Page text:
Sample Go application with database backend

Yes, this is one more sample app as there are probably thousands already on the internet. We have tons of sample apps from different vendors with various types of licenses available on different repositories. Nevertheless sometimes I struggle to find exactly what I need – a simple app with a database backend which can work with Oracle Autonomous databases and optionally with Postgres backend. In my everyday life I primarily use Go as a programming language and I would like to have such an app written using that language. So, eventually I gave up and created my own application with a simple frontend and two (as for now) options for backend databases – Oracle and Postgres.

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Oracle Apex on ATP with custom domain

If you have an Apex app on top of your Oracle Autonomous database you have the application URL like https://m5c5hpup7eqqydh-glebatp01.adb.us-ashburn-1.oraclecloudapps.com/ords/r/covid/covid-ontario/covid_ontario. This is already better than it used to be before and have a friendly path in the URL but what if you want to use your own domain address and custom URL? This blog is about how to set it up using reverse proxy. The way with a custom ORDS is a subject for another post.

So, you have your own domain registered in DNS, for example apex.gleb.ca and an application like I’ve listed above. What you want to do is to make the application URL as https://www.apex.gleb.ca/covid/ . What we are going to use is a virtual machine with a Nginx web server serving as a reverse proxy to your Apex application created on the Oracle Autonomous database.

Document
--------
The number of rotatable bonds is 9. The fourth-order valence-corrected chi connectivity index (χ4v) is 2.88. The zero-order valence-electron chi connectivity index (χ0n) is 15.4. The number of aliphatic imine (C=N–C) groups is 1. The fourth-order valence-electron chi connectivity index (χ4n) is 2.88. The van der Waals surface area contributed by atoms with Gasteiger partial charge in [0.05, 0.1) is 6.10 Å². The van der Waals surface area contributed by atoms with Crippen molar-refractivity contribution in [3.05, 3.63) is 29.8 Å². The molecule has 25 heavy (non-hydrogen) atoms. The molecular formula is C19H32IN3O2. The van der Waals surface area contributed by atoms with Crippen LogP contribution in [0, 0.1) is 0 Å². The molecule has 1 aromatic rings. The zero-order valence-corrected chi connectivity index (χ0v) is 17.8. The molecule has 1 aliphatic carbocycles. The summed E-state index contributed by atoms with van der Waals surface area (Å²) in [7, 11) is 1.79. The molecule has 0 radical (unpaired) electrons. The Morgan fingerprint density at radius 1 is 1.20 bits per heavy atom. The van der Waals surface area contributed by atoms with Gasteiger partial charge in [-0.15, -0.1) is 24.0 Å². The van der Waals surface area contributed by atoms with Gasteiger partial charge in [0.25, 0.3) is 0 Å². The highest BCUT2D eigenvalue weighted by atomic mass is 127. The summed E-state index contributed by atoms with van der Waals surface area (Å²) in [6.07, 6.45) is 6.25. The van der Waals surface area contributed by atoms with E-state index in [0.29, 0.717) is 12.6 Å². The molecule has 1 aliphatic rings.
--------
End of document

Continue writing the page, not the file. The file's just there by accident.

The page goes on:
The first step is to get the virtual machine for the proxy. In the Oracle Cloud you have an “Always Free” tier which includes a couple of AMD based VMs and the ability to create up to four ARM instances free of charge. You can read more about all free resources here. I’ve chosen an ARM type machine VM.Standard.A1.Flex with one CPU and 4 GB of memory and Oracle Linux 8.6. It will be quite enough to run a small proxy instance. I am not describing the provisions of the instance or how to subscribe to the Oracle OCI assuming that if you already have an Oracle Apex application on Autonomous you know that. But if you are starting from scratch here is a good place to start.
Having the instance and connected as the opc user now it is time to install the required software.

sudo dnf update
sudo dnf install nginx

When it is installed we enable, start and verify the nginx service on the VM.

sudo systemctl start nginx
sudo systemctl status nginx

The next step is to make the http and https open in the firewall.